Access to quality, affordable health care is vital for all New Yorkers, but many people, especially low income people, experience barriers to that which is so vital. Empire Justice Center health law staff are focused on providing support for advocates across New York State who are helping low income clients access health care. We also provide technical assistance and training, take referrals for complex cases, engage in policy advocacy and, when necessary, file class action lawsuits to tackle systemic barriers to accessing health care.
We encourage you to visit NYHealthAccess, a website co-sponsored by Empire Justice, the Legal Aid Society of New York City and Selfhelp, Inc. NYHealthAccess will provide you with a comprehensive listing of advocacy materials on New York’s public health insurance programs.
Policy Matters – May 2020
May 07, 2020
Welcome to the May edition of our newsletter, Policy Matters. A lot has happened since our last edition, which came out in early March, just as COVID-19 was beginning to first show up in New York. Empire Justice spent the month of March, as many of us did, trying to pivot to a new normal while keeping our organization on track. This edition we'll be filling you in on what some of that work has looked like.
In this edition we’ll be catching you up on our state budget advocacy, the importance of foreclosure protection, the Gender Recognition Act, pushing back against harmful proposed Social Security regulations, and more.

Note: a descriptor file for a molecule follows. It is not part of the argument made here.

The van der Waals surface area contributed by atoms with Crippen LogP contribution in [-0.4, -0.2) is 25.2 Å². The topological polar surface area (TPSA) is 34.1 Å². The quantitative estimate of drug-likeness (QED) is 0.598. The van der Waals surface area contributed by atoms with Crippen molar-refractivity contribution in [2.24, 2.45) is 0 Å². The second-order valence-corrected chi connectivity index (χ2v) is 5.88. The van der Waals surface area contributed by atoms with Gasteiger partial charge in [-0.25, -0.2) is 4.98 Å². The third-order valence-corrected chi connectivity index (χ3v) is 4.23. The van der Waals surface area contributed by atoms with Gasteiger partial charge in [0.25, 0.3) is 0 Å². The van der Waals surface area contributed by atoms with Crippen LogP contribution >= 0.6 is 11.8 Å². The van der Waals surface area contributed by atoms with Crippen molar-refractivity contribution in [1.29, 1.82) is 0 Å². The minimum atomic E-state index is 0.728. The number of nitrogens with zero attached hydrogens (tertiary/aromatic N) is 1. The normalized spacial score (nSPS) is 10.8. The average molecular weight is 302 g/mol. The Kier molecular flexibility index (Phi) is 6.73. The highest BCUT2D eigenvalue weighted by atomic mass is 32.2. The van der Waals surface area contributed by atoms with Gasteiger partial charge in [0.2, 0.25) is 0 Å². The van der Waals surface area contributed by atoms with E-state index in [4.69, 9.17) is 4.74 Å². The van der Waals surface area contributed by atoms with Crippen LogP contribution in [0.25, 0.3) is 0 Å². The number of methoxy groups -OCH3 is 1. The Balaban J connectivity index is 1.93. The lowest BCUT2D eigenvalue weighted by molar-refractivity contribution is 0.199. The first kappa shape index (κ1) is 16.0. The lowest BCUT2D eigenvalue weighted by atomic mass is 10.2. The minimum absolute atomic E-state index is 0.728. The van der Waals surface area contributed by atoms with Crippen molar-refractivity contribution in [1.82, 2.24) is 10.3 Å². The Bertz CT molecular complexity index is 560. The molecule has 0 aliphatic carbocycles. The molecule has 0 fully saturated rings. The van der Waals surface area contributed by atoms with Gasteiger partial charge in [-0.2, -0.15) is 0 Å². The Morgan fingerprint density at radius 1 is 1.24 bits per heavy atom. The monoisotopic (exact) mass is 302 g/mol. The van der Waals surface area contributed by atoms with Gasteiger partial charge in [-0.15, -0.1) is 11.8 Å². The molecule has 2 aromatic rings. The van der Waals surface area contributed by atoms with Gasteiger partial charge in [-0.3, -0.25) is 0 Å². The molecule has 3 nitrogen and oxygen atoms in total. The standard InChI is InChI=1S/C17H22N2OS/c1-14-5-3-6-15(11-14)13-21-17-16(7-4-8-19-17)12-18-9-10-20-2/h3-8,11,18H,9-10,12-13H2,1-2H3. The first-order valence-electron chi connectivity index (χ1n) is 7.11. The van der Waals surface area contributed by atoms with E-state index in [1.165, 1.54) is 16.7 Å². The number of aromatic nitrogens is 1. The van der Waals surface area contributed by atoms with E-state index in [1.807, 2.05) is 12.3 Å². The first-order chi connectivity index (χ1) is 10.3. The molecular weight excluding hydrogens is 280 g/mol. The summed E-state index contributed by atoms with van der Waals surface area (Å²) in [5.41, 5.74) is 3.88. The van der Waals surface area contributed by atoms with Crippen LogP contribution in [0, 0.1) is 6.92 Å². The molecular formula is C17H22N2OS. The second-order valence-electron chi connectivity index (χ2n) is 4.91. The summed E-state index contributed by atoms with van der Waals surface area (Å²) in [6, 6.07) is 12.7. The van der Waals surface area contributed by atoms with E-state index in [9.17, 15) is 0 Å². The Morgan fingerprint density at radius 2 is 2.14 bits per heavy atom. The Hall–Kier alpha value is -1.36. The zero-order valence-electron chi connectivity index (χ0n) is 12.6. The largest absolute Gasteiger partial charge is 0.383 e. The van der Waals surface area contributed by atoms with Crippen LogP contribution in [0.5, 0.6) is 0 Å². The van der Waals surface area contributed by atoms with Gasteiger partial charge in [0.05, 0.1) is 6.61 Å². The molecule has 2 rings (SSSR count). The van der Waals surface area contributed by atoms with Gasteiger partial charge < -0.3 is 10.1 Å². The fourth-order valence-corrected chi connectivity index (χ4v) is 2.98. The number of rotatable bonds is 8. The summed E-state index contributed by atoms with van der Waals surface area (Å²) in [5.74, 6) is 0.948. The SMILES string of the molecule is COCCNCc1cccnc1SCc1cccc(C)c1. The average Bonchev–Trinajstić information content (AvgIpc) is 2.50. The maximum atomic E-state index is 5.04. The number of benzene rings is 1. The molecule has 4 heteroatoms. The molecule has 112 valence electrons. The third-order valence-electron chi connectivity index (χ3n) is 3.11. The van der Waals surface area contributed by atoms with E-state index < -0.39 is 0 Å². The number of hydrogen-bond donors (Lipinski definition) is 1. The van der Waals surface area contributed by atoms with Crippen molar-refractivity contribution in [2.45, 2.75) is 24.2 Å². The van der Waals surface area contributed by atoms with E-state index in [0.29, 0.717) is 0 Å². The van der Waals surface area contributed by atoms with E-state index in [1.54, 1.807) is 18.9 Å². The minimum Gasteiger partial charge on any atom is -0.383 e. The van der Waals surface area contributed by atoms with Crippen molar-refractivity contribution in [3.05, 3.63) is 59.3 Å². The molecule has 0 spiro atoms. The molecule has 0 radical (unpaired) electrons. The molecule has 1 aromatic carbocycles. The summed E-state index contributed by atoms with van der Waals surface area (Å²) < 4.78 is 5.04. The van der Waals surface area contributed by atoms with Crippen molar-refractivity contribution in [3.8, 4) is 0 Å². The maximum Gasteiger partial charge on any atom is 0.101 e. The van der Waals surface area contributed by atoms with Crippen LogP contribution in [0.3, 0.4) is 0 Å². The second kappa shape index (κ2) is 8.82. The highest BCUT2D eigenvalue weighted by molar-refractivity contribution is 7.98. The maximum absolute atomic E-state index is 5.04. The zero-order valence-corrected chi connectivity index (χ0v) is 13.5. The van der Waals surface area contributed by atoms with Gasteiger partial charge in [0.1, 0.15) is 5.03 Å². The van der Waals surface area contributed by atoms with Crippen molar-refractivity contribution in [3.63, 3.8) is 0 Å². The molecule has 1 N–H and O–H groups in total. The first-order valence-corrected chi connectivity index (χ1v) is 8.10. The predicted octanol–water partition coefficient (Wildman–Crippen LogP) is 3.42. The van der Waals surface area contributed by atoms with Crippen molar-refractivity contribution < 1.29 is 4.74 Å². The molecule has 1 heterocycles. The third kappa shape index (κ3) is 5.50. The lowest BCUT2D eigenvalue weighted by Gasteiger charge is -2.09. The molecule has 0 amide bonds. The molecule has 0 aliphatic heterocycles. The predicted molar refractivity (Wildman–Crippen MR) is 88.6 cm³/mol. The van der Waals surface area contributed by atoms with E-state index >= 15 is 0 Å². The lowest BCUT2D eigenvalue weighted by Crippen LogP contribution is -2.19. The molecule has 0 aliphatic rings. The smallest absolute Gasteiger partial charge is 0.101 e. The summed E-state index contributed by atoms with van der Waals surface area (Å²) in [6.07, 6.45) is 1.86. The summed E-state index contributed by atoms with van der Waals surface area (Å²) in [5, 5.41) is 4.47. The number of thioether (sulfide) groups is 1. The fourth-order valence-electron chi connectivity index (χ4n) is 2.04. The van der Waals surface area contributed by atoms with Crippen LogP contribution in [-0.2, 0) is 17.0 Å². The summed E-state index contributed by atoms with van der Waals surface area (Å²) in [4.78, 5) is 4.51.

Alexia Mickles is a Staff Attorney with the Health Law Unit in Empire Justice Center's Rochester office.
Alexia devotes her practice to ensuring access to Medicaid and Medicare to New York's most vulnerable populations. As a law student, she interned with the Empire Justice Center's Disability Advocacy Program (DAP). Alexia graduated cum laude from SUNY Fredonia (2012) and holds a law degree from Pace University School of Law (2015). At Pace, she served as Editor-in-Chief of the Pace Intellectual Property, Sports, & Entertainment Law Forum (PIPSELF). Alexia is licensed to practice law in New York (2016).
Cheryl Keshner is a Senior Paralegal/Community Advocate with the Empire Justice Center in the Long Island office, where she assists indigent people, particularly immigrants, in obtaining assistance from the Department of Social Services and other government agencies. She is active in advocating for the rights of people with limited English proficiency and has provided training and technical assistance to other advocates throughout the state.
She is the founder and coordinator of the Long Island Language Advocates Coalition (LILAC), a coalition of individuals and organizations based on Long Island working to attain equal access to programs and services, such as healthcare, law enforcement, social services, education and justice through the courts, for persons who are limited English proficient. The coalition was successful in obtaining passage of executive orders in both Nassau and Suffolk counties mandating county agencies to provide comprehensive language access. Cheryl was the recipient of the 2013 Suffolk County Civil Liberties Union Equality Award.